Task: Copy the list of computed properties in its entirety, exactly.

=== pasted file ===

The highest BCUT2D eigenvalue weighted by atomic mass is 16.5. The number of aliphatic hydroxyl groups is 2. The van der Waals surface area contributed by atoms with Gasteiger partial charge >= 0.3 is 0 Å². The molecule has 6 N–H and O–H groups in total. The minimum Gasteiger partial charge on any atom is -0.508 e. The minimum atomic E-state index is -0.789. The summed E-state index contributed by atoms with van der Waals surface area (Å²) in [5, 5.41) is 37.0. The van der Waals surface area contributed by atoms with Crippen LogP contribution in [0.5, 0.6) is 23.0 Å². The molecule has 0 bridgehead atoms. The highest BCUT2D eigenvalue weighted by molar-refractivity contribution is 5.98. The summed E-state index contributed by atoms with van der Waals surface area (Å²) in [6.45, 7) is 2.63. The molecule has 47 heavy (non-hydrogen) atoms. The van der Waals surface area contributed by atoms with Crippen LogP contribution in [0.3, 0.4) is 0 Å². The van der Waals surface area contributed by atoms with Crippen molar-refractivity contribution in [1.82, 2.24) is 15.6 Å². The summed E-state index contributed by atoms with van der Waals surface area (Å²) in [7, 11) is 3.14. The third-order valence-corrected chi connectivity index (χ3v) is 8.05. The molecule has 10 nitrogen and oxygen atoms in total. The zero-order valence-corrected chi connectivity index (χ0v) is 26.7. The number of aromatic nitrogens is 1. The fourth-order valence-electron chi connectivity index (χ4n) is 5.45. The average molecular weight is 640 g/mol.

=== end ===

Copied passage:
The highest BCUT2D eigenvalue weighted by atomic mass is 16.5. The number of aliphatic hydroxyl groups is 2. The van der Waals surface area contributed by atoms with Gasteiger partial charge >= 0.3 is 0 Å². The molecule has 6 N–H and O–H groups in total. The minimum Gasteiger partial charge on any atom is -0.508 e. The minimum atomic E-state index is -0.789. The summed E-state index contributed by atoms with van der Waals surface area (Å²) in [5, 5.41) is 37.0. The van der Waals surface area contributed by atoms with Crippen LogP contribution in [0.5, 0.6) is 23.0 Å². The molecule has 0 bridgehead atoms. The highest BCUT2D eigenvalue weighted by molar-refractivity contribution is 5.98. The summed E-state index contributed by atoms with van der Waals surface area (Å²) in [6.45, 7) is 2.63. The molecule has 47 heavy (non-hydrogen) atoms. The van der Waals surface area contributed by atoms with Crippen LogP contribution in [0.3, 0.4) is 0 Å². The van der Waals surface area contributed by atoms with Crippen molar-refractivity contribution in [1.82, 2.24) is 15.6 Å². The summed E-state index contributed by atoms with van der Waals surface area (Å²) in [7, 11) is 3.14. The third-order valence-corrected chi connectivity index (χ3v) is 8.05. The molecule has 10 nitrogen and oxygen atoms in total. The zero-order valence-corrected chi connectivity index (χ0v) is 26.7. The number of aromatic nitrogens is 1. The fourth-order valence-electron chi connectivity index (χ4n) is 5.45. The average molecular weight is 640 g/mol.